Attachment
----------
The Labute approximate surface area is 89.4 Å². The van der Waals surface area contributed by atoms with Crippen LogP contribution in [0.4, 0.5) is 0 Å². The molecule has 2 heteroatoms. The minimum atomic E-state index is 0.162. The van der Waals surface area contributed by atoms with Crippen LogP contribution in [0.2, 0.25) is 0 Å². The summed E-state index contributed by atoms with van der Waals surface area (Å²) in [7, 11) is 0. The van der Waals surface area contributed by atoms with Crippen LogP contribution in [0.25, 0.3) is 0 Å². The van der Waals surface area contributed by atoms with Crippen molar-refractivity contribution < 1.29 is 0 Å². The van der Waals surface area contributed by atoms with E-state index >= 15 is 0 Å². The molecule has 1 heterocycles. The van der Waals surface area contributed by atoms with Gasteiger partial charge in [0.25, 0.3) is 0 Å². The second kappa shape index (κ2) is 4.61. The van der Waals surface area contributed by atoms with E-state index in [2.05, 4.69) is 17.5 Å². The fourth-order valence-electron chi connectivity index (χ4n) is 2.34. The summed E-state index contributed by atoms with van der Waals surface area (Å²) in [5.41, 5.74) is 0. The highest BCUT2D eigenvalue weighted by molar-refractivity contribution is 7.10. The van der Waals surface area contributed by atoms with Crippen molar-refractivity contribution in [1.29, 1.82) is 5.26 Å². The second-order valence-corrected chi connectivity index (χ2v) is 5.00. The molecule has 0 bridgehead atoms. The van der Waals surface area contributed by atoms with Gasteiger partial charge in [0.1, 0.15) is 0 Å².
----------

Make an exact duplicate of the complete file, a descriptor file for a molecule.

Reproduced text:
The Labute approximate surface area is 89.4 Å². The van der Waals surface area contributed by atoms with Crippen LogP contribution in [0.4, 0.5) is 0 Å². The molecule has 2 heteroatoms. The minimum atomic E-state index is 0.162. The van der Waals surface area contributed by atoms with Crippen LogP contribution in [0.2, 0.25) is 0 Å². The summed E-state index contributed by atoms with van der Waals surface area (Å²) in [7, 11) is 0. The van der Waals surface area contributed by atoms with Crippen LogP contribution in [0.25, 0.3) is 0 Å². The van der Waals surface area contributed by atoms with Crippen molar-refractivity contribution < 1.29 is 0 Å². The van der Waals surface area contributed by atoms with E-state index >= 15 is 0 Å². The molecule has 1 heterocycles. The van der Waals surface area contributed by atoms with Gasteiger partial charge in [0.25, 0.3) is 0 Å². The second kappa shape index (κ2) is 4.61. The van der Waals surface area contributed by atoms with E-state index in [2.05, 4.69) is 17.5 Å². The fourth-order valence-electron chi connectivity index (χ4n) is 2.34. The summed E-state index contributed by atoms with van der Waals surface area (Å²) in [5.41, 5.74) is 0. The highest BCUT2D eigenvalue weighted by molar-refractivity contribution is 7.10. The van der Waals surface area contributed by atoms with Crippen molar-refractivity contribution in [1.29, 1.82) is 5.26 Å². The second-order valence-corrected chi connectivity index (χ2v) is 5.00. The molecule has 0 bridgehead atoms. The van der Waals surface area contributed by atoms with Gasteiger partial charge in [0.1, 0.15) is 0 Å².